007 (11)I like to tell the story of a knowledgeable Japanese garden visitor. He came from Kurume and we have a fair number of very small leafed, small flowered Kurume azaleas. He had no English and we have no Japanese, but he managed to convey to us that our Kurumes were simply astounding in their stature and shape but that we needed to take better care of them. He was pointing to the grey lichen infestation in the canopy of a patch growing in full sun. While it is often recommended that you spray for this – lime sulphur or copper is the usual treatment – it is no mean feat to spray above your head height and we are consciously trying to avoid spraying. So I am on a long term campaign – year three into what may be a five year project. In late spring, I manoeuvre my way around on the ladder to take out maybe 20% of the old growth which is most heavily infested, without losing the canopy effect. They do look better for it, but I am grateful that it is only one area that needs this attention.

Evergreen azaleas are much easier to propagate than rhododendrons and are worth a try after the new growth has hardened in summer. Alternatively you can raise seed, as Mark’s father did here to bulk up the plantings without having to buy them. They won’t grow true from seed, but we like the variation we have as a result and the mass of bloom we get is unsurpassed.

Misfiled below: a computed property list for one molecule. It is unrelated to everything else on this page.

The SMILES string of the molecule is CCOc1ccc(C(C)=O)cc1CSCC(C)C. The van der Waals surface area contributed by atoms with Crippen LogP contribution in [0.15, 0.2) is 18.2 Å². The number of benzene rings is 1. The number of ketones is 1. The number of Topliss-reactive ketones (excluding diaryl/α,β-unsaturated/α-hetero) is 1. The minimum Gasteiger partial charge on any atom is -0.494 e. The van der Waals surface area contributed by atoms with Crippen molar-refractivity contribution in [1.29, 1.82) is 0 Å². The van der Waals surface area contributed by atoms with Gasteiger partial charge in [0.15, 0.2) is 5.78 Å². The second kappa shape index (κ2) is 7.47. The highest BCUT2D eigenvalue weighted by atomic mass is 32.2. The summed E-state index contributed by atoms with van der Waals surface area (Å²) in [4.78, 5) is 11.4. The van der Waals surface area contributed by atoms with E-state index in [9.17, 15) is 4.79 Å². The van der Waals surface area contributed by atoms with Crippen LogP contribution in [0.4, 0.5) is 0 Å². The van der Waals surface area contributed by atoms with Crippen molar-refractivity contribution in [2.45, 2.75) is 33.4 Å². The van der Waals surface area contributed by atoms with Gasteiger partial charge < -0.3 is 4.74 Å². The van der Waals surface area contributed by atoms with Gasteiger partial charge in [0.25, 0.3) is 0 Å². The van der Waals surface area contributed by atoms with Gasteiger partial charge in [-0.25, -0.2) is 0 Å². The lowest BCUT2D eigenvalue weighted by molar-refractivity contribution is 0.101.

Pink Ice is simply lustrous in bloom, but turns to mush in heavy rain. The smaller flowered varieties are more weather hardy.

Pink Ice is simply lustrous in bloom, but turns to mush in heavy rain. The smaller flowered varieties are more weather hardy.

First published in the July issue of New Zealand Gardener and reproduced here with their agreement. 

* Progress is being made. I am down to 24 plants looking at me reproachfully in the nursery.